Imagine being a Jew during the 500 years before Jesus. God had set up an amazing kingdom with David and Solomon, but because of Israel’s sins and the unfaithfulness of the people, God removed His protection from the kingdom. First, it split in two from internal division. Then the Assyrians conquered the Northern Kingdom. In 586 BC the Babylonians conquered the Southern Kingdom, including Jerusalem, the palace, and, most-importantly, the Temple. They proceeded to exile the Jewish people, spreading them out across Babylon.

God had promised the Jews that land, and David his kingdom to last forever, yet now the kingdom is destroyed and the people are far from their land. The following years included more wars and changes of power: Persians in 539, Greeks in 336, a brief Jewish revival in 142, only to be reconquered by the Romans in 63 BC. This whole time, God’s people are yearning for the promised Messiah (Christ, “Anointed One”). Where is the Son of David who is to come and rule over all nations? When will God free us from the oppression of these foreign nations?

Now, imagine that you are a shepherd, pasturing his sheep on a late night in Bethlehem. You’re among those Jews, awaiting the Messiah. How shocked and amazed would you be if an angel appeared and told you that the Messiah was born in your town, and that you can go see him right now? Finally! God’s promise has been fulfilled! The Messiah is here, and I can see him!

We live in a similar tension as those Jews today. Who knows what’s going to happen in Iraq? Who knows what the next US election will bring? Even in myself, there is unrest between good and evil. There are prophecies of peace, but we witness war and upheaval. The Church recognizes all this, and still proposes to us this idea to rejoice (gaudete) in the Lord always. Rejoicing isn’t merely an emotional giddiness, but an optimism because of our confidence in what God has done, is doing, and will do. Even if times are difficult now, God’s justice will triumph in the end. We will see the good that was able to come from our difficulties, and how useless worry and gloominess are.
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We rejoice because not only was the Messiah born, He sacrificed Himself for us. From that Sacrifice are poured forth the Church, the Sacraments, and our very salvation–means for us to overcome our inclination to sin, and live in a relationship with God now and forever, means to draw every man and woman into that relationship. He also promised to come back to us someday and put an end to all evil on earth. This will be the ultimate fulfillment of all prophecies: healing the brokenhearted, freeing captives, making justice and praise spring up before all the nations . . . the kingdom restored and everlasting. No matter how bad things get, in our lives and in the world, we can rejoice because this life is fleeting, but Heaven is eternal, and Jesus invites each of us to have the perfect joy of that eternity with Him.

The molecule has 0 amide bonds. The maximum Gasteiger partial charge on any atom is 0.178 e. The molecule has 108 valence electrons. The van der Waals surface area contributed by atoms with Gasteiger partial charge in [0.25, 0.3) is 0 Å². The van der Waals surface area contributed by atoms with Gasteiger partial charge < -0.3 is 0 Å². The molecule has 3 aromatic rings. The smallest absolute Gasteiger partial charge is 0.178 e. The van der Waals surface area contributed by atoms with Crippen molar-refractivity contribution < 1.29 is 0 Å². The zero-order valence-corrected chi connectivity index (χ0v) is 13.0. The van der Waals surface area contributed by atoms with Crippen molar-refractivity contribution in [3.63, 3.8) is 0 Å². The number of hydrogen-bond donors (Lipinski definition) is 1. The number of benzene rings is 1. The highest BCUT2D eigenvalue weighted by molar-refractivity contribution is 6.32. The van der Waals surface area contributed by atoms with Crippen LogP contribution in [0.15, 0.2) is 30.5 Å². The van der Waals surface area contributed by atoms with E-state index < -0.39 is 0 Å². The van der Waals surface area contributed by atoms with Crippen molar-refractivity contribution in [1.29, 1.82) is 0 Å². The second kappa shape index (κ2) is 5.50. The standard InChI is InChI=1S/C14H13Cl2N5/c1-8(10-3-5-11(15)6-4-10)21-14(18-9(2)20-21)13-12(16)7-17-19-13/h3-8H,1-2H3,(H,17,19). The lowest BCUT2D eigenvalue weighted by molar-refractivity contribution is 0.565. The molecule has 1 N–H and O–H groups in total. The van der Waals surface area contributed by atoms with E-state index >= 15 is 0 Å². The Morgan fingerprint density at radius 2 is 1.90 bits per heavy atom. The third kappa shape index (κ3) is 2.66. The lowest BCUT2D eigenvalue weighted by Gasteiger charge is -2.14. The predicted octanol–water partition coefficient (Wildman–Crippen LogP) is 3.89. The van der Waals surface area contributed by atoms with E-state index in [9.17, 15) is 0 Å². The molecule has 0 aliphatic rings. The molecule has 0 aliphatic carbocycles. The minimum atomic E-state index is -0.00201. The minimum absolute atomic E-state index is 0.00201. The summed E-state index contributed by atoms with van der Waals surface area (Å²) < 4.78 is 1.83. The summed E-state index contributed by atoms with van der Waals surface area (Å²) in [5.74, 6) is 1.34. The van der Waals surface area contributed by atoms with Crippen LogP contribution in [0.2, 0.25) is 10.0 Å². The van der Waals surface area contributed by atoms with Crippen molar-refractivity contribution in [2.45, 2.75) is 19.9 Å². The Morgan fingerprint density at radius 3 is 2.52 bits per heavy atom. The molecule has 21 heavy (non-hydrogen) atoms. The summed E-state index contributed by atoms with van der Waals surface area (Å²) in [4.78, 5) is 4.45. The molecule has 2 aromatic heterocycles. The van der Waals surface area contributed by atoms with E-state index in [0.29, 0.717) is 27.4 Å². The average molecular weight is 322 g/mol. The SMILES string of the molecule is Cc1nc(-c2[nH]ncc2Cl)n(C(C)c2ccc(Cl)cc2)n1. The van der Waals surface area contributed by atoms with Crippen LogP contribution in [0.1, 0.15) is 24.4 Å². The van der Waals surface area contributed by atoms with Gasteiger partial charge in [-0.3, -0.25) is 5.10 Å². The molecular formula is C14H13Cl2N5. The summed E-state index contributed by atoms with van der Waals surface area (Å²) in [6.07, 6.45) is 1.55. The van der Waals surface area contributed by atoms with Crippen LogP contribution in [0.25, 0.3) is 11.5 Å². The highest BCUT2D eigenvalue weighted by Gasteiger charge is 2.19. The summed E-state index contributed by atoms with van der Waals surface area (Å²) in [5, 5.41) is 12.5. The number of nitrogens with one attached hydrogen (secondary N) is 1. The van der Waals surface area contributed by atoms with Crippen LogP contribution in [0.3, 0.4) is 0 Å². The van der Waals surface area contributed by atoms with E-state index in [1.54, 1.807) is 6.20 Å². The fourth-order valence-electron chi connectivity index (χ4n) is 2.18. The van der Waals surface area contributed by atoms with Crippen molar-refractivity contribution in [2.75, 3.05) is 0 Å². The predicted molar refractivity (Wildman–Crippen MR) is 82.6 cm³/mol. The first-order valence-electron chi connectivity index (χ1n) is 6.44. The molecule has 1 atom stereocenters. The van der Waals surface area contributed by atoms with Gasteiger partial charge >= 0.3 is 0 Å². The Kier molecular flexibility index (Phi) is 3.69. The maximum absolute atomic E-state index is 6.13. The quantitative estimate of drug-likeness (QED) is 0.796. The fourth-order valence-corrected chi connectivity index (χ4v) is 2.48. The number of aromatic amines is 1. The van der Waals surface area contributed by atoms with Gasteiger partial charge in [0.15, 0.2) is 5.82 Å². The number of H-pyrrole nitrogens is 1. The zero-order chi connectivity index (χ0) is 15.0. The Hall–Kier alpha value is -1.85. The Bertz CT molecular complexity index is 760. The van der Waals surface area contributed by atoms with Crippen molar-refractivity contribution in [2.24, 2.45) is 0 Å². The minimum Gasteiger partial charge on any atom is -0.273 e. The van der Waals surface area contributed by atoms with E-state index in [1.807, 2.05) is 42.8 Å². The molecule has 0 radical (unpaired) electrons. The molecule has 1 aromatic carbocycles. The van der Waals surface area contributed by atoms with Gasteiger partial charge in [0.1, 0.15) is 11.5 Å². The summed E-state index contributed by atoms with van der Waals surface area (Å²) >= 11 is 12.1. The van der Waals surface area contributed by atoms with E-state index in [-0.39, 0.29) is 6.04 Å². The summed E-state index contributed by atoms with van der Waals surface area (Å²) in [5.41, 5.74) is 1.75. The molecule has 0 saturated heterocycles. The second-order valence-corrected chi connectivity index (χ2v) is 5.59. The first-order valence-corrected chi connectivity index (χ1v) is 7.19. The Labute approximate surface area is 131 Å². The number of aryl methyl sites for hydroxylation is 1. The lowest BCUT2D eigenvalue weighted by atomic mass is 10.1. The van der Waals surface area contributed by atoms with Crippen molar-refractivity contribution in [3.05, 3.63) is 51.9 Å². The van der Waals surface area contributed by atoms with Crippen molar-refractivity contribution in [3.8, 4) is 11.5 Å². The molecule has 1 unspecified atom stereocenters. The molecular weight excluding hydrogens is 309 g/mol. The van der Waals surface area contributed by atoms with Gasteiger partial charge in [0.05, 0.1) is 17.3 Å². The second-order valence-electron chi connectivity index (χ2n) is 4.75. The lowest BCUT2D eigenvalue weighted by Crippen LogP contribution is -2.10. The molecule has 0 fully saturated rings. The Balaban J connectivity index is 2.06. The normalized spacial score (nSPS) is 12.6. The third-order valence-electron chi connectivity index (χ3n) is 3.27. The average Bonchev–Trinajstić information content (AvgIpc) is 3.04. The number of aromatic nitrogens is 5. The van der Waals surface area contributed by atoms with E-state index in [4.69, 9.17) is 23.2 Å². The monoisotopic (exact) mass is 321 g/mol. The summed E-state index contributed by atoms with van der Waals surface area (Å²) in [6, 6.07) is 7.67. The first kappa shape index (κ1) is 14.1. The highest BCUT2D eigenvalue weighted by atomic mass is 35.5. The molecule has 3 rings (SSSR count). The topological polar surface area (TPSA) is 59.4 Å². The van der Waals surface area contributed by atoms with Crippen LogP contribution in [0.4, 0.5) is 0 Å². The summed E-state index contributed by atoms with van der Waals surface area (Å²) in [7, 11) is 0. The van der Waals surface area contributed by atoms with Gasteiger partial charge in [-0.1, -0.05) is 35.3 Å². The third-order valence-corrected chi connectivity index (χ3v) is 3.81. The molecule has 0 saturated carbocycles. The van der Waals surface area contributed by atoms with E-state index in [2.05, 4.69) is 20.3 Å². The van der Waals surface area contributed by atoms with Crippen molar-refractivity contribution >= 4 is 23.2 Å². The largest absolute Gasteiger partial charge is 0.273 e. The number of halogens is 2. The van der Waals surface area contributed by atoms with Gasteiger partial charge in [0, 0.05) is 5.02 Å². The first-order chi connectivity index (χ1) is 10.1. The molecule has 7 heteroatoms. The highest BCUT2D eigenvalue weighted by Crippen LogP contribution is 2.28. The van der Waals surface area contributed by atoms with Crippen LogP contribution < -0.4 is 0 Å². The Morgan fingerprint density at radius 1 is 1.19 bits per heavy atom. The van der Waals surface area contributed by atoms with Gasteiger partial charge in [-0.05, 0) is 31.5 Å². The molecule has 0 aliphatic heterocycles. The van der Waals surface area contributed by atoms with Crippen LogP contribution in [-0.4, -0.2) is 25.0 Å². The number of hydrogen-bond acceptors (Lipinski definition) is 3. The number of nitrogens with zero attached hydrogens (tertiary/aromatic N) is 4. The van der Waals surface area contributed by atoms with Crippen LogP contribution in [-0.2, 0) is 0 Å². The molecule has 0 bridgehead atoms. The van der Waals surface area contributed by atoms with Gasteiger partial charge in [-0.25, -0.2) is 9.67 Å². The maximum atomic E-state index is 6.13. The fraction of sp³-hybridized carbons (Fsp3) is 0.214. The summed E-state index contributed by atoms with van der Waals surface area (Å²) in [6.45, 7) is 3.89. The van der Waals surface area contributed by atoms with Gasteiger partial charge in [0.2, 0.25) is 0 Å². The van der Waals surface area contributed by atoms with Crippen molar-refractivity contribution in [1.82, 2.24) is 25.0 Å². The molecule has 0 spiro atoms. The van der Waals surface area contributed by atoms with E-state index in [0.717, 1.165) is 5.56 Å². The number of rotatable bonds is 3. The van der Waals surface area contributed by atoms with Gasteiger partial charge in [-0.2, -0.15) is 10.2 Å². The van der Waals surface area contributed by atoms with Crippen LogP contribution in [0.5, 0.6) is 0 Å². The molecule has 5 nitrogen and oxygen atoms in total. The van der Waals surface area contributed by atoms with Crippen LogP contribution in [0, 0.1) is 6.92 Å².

Today we light the rose candle and don the rose vestments to mark the joy of getting closer to celebrating Christmas. We have passed the half-way point of Advent, our anticipation for the Christmas season is building.

Rejoicing with anticipation,


The Lord Does Not Delay

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Jesus ascended into Heaven almost 2,000 years ago, promising to return. Why is He taking so long to come back? Why doesn’t He just return today and end all the world’s suffering? Is He dawdling? Does He enjoy watching us struggle through life? St. Peter tackled that question in Sunday’s second reading: “The Lord does not delay His promise, as some regard ‘delay,’ but He is patient with you.” So God is not dawdling, but He is being patient in His return.

Why the patience?  . . . because there are many people who are not in a good relationship with Him. His patience in returning allows those people more time to come back to Him. God does not wish “that any should perish, but that all should come to repentance.” He is giving us all the more time to develop the best relationship with Him possible. That relationship is determined by the way we live our lives. The choices we make to do what is good and true are choices to draw closer to the source of Goodness and Truth: God Himself. That is why Peter continued: “Since everything is to be dissolved in this way, what sort of persons ought you to be?”

When Jesus returns, St. Peter stated, “everything done on [earth] will be found out.” That is, we will all experience the “General Judgement” where all of everyone’s actions, thoughts, words, and omissions from all time will be known by all. God already knows all of this, but now so too will everyone else. We will see all the good and bad effects of everything we’ve ever done. That’s why St. Peter is so emphatic in encouraging us to be “conducting yourselves in holiness and devotion . . . eager to be found without spot or blemish before Him.”
Hans Memling’s The Last Judgment, 1471

This is also why all the other readings on Sunday were about “preparing the way of the Lord.” He is going to come back. How is my relationship with Him? Does it need some improvement? If I have “mountains” or “valleys” of sin that need to be “made low” or “filled in,” how do I do that? The answer is surprisingly simple: tell Him. One good Confession will fill in every valley and make low every mountain, standing as an obstacle to a deeper relationship with Him: “Comfort, give comfort to my people . . . speak tenderly to Jerusalem . . . her guilt is expiated!”

Trying to be the sort of person I ought to be,

Casey Truelove